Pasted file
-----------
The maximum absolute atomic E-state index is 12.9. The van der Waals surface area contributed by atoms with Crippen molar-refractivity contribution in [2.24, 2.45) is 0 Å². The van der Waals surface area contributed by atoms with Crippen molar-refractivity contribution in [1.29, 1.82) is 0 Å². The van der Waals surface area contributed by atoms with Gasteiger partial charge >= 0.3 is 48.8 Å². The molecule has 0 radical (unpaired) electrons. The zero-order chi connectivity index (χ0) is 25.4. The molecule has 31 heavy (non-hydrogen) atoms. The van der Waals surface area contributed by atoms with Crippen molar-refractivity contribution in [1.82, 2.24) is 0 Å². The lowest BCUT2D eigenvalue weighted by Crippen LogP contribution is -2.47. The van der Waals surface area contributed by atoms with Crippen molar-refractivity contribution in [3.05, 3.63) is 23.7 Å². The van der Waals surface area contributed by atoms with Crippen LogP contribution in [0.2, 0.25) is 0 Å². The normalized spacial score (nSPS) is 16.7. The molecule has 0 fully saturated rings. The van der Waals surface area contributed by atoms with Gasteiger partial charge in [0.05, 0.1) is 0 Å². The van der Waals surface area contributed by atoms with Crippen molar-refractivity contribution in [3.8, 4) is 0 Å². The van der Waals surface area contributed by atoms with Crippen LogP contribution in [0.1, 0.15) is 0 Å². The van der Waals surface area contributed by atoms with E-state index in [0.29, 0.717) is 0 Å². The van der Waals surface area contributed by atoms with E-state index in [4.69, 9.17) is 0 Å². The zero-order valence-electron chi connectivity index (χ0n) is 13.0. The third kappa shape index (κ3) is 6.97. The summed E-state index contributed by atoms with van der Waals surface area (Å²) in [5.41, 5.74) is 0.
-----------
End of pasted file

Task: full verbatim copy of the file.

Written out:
The maximum absolute atomic E-state index is 12.9. The van der Waals surface area contributed by atoms with Crippen molar-refractivity contribution in [2.24, 2.45) is 0 Å². The van der Waals surface area contributed by atoms with Crippen molar-refractivity contribution in [1.29, 1.82) is 0 Å². The van der Waals surface area contributed by atoms with Gasteiger partial charge >= 0.3 is 48.8 Å². The molecule has 0 radical (unpaired) electrons. The zero-order chi connectivity index (χ0) is 25.4. The molecule has 31 heavy (non-hydrogen) atoms. The van der Waals surface area contributed by atoms with Crippen molar-refractivity contribution in [1.82, 2.24) is 0 Å². The lowest BCUT2D eigenvalue weighted by Crippen LogP contribution is -2.47. The van der Waals surface area contributed by atoms with Crippen molar-refractivity contribution in [3.05, 3.63) is 23.7 Å². The van der Waals surface area contributed by atoms with Crippen LogP contribution in [0.2, 0.25) is 0 Å². The normalized spacial score (nSPS) is 16.7. The molecule has 0 fully saturated rings. The van der Waals surface area contributed by atoms with Gasteiger partial charge in [0.05, 0.1) is 0 Å². The van der Waals surface area contributed by atoms with Crippen molar-refractivity contribution in [3.8, 4) is 0 Å². The van der Waals surface area contributed by atoms with Crippen LogP contribution in [0.1, 0.15) is 0 Å². The van der Waals surface area contributed by atoms with E-state index in [0.29, 0.717) is 0 Å². The van der Waals surface area contributed by atoms with E-state index in [4.69, 9.17) is 0 Å². The zero-order valence-electron chi connectivity index (χ0n) is 13.0. The third kappa shape index (κ3) is 6.97. The summed E-state index contributed by atoms with van der Waals surface area (Å²) in [5.41, 5.74) is 0.